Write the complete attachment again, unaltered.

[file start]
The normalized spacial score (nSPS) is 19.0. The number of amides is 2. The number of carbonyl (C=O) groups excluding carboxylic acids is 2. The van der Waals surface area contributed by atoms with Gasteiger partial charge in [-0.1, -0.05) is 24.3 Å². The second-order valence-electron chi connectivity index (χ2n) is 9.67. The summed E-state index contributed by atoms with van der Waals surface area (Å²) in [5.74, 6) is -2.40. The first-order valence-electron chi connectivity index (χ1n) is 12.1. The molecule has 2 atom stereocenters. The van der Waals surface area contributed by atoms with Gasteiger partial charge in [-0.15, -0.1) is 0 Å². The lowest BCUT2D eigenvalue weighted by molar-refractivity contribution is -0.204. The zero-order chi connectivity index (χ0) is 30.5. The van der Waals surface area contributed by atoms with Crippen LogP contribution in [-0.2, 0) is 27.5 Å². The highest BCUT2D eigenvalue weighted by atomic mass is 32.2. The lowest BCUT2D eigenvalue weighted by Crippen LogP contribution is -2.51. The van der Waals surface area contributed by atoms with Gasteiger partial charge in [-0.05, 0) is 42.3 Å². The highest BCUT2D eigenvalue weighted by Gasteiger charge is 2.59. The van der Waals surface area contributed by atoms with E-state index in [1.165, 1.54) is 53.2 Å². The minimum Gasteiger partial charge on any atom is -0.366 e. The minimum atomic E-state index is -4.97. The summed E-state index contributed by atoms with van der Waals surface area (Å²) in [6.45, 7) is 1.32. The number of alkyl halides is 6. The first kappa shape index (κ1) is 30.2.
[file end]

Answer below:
The normalized spacial score (nSPS) is 19.0. The number of amides is 2. The number of carbonyl (C=O) groups excluding carboxylic acids is 2. The van der Waals surface area contributed by atoms with Gasteiger partial charge in [-0.1, -0.05) is 24.3 Å². The second-order valence-electron chi connectivity index (χ2n) is 9.67. The summed E-state index contributed by atoms with van der Waals surface area (Å²) in [5.74, 6) is -2.40. The first-order valence-electron chi connectivity index (χ1n) is 12.1. The molecule has 2 atom stereocenters. The van der Waals surface area contributed by atoms with Gasteiger partial charge in [-0.15, -0.1) is 0 Å². The lowest BCUT2D eigenvalue weighted by molar-refractivity contribution is -0.204. The zero-order chi connectivity index (χ0) is 30.5. The van der Waals surface area contributed by atoms with Crippen LogP contribution in [-0.2, 0) is 27.5 Å². The highest BCUT2D eigenvalue weighted by atomic mass is 32.2. The lowest BCUT2D eigenvalue weighted by Crippen LogP contribution is -2.51. The van der Waals surface area contributed by atoms with Gasteiger partial charge in [-0.05, 0) is 42.3 Å². The highest BCUT2D eigenvalue weighted by Gasteiger charge is 2.59. The van der Waals surface area contributed by atoms with E-state index in [1.165, 1.54) is 53.2 Å². The minimum Gasteiger partial charge on any atom is -0.366 e. The minimum atomic E-state index is -4.97. The summed E-state index contributed by atoms with van der Waals surface area (Å²) in [6.45, 7) is 1.32. The number of alkyl halides is 6. The first kappa shape index (κ1) is 30.2.